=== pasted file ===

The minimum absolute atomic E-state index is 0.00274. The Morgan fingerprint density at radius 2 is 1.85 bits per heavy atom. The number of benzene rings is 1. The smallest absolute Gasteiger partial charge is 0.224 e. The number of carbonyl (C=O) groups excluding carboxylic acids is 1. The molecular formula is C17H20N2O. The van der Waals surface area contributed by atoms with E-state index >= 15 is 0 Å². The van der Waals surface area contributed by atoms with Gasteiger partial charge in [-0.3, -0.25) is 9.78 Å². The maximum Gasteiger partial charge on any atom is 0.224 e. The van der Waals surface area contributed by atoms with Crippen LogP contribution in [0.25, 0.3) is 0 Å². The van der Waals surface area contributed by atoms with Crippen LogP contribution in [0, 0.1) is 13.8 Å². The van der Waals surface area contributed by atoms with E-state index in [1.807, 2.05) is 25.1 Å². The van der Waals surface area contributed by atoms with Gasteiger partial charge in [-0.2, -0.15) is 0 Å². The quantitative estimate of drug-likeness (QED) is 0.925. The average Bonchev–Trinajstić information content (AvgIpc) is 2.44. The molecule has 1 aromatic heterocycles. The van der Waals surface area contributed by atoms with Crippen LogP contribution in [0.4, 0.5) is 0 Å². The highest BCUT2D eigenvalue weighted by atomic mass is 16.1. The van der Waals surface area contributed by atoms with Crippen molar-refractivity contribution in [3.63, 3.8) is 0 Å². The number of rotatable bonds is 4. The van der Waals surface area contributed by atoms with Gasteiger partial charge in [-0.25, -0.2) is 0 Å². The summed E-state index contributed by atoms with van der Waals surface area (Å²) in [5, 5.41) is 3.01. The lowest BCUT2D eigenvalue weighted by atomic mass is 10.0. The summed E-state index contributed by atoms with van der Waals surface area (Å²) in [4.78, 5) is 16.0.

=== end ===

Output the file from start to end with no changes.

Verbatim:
The minimum absolute atomic E-state index is 0.00274. The Morgan fingerprint density at radius 2 is 1.85 bits per heavy atom. The number of benzene rings is 1. The smallest absolute Gasteiger partial charge is 0.224 e. The number of carbonyl (C=O) groups excluding carboxylic acids is 1. The molecular formula is C17H20N2O. The van der Waals surface area contributed by atoms with E-state index >= 15 is 0 Å². The van der Waals surface area contributed by atoms with Gasteiger partial charge in [-0.3, -0.25) is 9.78 Å². The maximum Gasteiger partial charge on any atom is 0.224 e. The van der Waals surface area contributed by atoms with Crippen LogP contribution in [0.25, 0.3) is 0 Å². The van der Waals surface area contributed by atoms with Crippen LogP contribution in [0, 0.1) is 13.8 Å². The van der Waals surface area contributed by atoms with E-state index in [1.807, 2.05) is 25.1 Å². The van der Waals surface area contributed by atoms with Gasteiger partial charge in [-0.2, -0.15) is 0 Å². The quantitative estimate of drug-likeness (QED) is 0.925. The average Bonchev–Trinajstić information content (AvgIpc) is 2.44. The molecule has 1 aromatic heterocycles. The van der Waals surface area contributed by atoms with Crippen LogP contribution in [0.4, 0.5) is 0 Å². The highest BCUT2D eigenvalue weighted by atomic mass is 16.1. The van der Waals surface area contributed by atoms with Crippen molar-refractivity contribution in [3.63, 3.8) is 0 Å². The number of rotatable bonds is 4. The van der Waals surface area contributed by atoms with Gasteiger partial charge in [-0.25, -0.2) is 0 Å². The summed E-state index contributed by atoms with van der Waals surface area (Å²) in [5, 5.41) is 3.01. The lowest BCUT2D eigenvalue weighted by atomic mass is 10.0. The summed E-state index contributed by atoms with van der Waals surface area (Å²) in [4.78, 5) is 16.0.